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+ ON THE SOAPBOX: John Strickland - JLS Consulting

Seen as a senior commercial aviation guru John Strickland has held senior positions including network planning and revenue management with a number of airlines including British Caledonian, British Airways, KLMuk and Buzz.

John provides expert independent business and financial commentary on the sector for leading media, including the BBC, Sky, Bloomberg, CNN and the Financial Times.

A regular conference chair and moderator at industry events his expertise and analysis may well be called upon  on Friday morning.

Farnborough beckons.  The heady months of the summer peak approach and we will have a new UK Government on Friday.  It’s a perfect time to reflect on the state of the airline industry.

In my 40 plus years in the business I have never seen the coalescence of and sometimes contradictory factors at play as we see today.  These are shaping performance in ways both positive and negative

Firstly if we look at demand, it is in broad terms, incredibly strong.  Well-managed airlines have seen a return to reasonable levels of profitability.  

We are seeing a combination of high load factors and high yields when historically it has tended to be one or the other. Hold out for higher fares and see empty seats, push for high occupancy but accept fare cuts to achieve it.

On the one hand demand is strong, people are showing no let-up in the desire to travel and seemingly enough who are willing or at least able to pay higher fare levels.

On the other capacity is tight, partly due to supply chain difficulties which continue to impede manufacturers getting aircraft out of the door. In the case of Boeing, it is shocking to see the scale of challenges which it has to overcome to restore confidence and trust in its reputation.  That is only compounding delivery delays.

On the Airbus side we are witnessing the massive impact of inspection and repair requirements to Pratt & Whitney GTF-powered A321 aircraft.  Over 350 aircraft will be grounded over the coming year. Airlines wrestle to replace this capacity if indeed they can. These will be major talking points at this year’s Farnborough rather than large soundbite aircraft orders.

Aside from the significant demand and supply issues and as the industry continues to work urgently to address its sustainability challenge, it faces political polarisation.

In Europe, it is being weighed down by increasingly onerous regulation, be it consumer focussed, excessive limitations on needed consolidation due to perceived "competition" worries, or being horsewhipped to meet targets for sustainable aviation fuel (SAF) use with insufficient emphasis inadequate on delivering a partnership and investment framework between governments and the industry to help meet these targets.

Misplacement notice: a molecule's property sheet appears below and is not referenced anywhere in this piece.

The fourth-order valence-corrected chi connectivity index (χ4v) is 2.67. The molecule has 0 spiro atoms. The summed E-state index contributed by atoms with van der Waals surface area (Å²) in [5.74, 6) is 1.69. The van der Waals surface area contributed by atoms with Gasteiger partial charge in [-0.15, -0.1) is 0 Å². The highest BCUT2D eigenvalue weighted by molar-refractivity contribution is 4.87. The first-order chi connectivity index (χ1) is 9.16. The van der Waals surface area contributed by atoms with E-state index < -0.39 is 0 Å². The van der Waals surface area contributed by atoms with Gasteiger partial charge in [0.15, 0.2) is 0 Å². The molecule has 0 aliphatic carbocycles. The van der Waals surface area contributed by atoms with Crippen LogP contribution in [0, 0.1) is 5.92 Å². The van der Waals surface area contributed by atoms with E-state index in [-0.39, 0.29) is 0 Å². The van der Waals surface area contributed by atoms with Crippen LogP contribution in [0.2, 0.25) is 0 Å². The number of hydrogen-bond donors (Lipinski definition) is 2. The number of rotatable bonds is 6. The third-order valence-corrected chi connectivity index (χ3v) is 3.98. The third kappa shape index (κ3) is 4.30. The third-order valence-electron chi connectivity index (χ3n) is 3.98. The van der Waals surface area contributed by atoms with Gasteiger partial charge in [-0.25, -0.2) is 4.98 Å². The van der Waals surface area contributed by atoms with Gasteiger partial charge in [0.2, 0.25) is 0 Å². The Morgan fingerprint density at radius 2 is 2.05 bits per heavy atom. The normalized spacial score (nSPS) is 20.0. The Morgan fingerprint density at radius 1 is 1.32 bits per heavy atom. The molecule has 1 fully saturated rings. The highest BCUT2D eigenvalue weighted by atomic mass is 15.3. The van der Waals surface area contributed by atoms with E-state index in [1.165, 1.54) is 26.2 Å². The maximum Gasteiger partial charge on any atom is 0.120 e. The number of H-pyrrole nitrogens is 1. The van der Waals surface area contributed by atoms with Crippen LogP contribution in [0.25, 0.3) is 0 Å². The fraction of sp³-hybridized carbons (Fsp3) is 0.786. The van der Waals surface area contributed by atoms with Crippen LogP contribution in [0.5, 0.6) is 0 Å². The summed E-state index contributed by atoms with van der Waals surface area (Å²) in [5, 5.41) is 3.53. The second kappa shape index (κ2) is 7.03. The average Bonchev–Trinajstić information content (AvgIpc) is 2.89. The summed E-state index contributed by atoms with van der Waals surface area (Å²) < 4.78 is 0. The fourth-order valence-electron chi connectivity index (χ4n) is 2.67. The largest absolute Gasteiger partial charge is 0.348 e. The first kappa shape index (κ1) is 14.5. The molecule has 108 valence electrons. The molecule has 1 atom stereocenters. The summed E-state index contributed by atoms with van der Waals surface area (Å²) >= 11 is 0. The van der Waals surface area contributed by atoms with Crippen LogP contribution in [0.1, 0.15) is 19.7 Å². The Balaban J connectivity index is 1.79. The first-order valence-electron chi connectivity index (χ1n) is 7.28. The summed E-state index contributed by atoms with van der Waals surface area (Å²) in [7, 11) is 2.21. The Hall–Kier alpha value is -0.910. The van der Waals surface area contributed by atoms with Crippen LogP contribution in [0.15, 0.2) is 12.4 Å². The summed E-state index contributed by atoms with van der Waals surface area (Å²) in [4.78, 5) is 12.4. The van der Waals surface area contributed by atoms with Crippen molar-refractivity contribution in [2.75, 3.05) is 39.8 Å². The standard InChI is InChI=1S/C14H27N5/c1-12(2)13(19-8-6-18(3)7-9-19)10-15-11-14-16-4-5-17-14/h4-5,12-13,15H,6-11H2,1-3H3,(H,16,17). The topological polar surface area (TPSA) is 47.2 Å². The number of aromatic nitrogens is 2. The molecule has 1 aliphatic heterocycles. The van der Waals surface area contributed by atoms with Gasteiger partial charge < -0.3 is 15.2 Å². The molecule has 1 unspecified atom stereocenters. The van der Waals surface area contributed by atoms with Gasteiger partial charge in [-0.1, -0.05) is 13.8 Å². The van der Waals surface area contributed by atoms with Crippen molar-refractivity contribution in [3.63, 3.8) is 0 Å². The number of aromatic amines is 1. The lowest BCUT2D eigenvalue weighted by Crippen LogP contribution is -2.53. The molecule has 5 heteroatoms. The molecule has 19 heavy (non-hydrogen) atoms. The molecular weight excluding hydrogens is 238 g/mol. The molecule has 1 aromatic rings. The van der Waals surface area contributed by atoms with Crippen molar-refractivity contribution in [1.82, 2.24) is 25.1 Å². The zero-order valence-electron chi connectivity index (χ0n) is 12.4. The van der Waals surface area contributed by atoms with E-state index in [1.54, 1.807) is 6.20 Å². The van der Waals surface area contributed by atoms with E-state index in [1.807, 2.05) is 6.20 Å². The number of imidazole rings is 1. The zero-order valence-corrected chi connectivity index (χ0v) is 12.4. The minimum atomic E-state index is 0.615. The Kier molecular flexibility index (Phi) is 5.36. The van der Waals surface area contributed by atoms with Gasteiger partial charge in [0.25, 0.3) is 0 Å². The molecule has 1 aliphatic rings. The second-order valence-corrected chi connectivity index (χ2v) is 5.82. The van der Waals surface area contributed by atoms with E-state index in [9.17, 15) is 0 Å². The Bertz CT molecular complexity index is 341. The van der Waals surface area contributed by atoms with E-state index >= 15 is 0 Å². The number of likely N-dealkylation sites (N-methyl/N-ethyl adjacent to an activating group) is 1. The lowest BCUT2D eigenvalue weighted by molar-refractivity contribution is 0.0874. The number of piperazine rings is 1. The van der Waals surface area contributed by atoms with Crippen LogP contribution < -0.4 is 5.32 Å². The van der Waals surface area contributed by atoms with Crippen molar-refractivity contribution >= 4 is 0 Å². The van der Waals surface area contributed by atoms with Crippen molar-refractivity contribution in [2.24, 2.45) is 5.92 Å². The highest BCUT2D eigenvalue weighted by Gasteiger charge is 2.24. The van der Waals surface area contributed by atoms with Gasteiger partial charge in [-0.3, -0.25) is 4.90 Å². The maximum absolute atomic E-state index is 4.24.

Existing airport infrastructure is being capacity limited with night bans and slot restrictions (never mind new runway ambitions at Heathrow!).  There appears to be a loss of recognition of the essential catalytic value of aviation to society and economy.

By contrast, if we look at a number of other parts of the world, aviation is seen as implicitly and essentially a part of economic success in pushing ahead their 21st century development objectives. In the UAE, Emirates is ordering new planes, a new Dubai airport with at least three times the capacity of the present is being introduced within a few years.  

So too in Turkey, Saudi Arabia, India and China there is a real recognition of the economic and societal value of the industry to the benefit of their citizens improving living standards and affording the opportunity to travel.

As I look to the months and years ahead I see these real contrasts. Stretching the minds of industry leadership and requiring intense thought and reflection on how to square off some truly significant opportunities against equally important and unpredictable obstacles.  

It’s never been an industry for the faint hearted but never more so than in the coming years.  

John Strickland. 


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All comments are filtered to exclude any excesses but the Editor does not have to agree with what is being said. 200 words maximum

David Bentley, United Kingdom

Globally, things will change dramatically in the next few months for reasons that have nothing to do with aviation and everything to do with politics. In the UK we now have a government which does not recognise any benefit whatsoever in mass public air transport as you will see. Dubai World Central will not be fully open for 10 years.

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